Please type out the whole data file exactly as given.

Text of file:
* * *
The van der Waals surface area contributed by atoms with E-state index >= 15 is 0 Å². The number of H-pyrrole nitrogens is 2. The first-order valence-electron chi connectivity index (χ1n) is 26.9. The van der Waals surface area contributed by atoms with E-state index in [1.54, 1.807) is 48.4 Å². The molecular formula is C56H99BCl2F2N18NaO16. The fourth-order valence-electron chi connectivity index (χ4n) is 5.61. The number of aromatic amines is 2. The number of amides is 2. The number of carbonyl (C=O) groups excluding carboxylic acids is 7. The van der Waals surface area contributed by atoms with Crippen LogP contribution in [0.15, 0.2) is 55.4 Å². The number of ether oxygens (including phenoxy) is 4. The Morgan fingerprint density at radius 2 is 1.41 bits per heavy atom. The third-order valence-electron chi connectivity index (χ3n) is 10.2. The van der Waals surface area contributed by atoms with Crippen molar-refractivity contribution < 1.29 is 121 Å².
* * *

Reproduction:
The van der Waals surface area contributed by atoms with E-state index >= 15 is 0 Å². The number of H-pyrrole nitrogens is 2. The first-order valence-electron chi connectivity index (χ1n) is 26.9. The van der Waals surface area contributed by atoms with E-state index in [1.54, 1.807) is 48.4 Å². The molecular formula is C56H99BCl2F2N18NaO16. The fourth-order valence-electron chi connectivity index (χ4n) is 5.61. The number of aromatic amines is 2. The number of amides is 2. The number of carbonyl (C=O) groups excluding carboxylic acids is 7. The van der Waals surface area contributed by atoms with Crippen LogP contribution in [0.15, 0.2) is 55.4 Å². The number of ether oxygens (including phenoxy) is 4. The Morgan fingerprint density at radius 2 is 1.41 bits per heavy atom. The third-order valence-electron chi connectivity index (χ3n) is 10.2. The van der Waals surface area contributed by atoms with Crippen molar-refractivity contribution < 1.29 is 121 Å².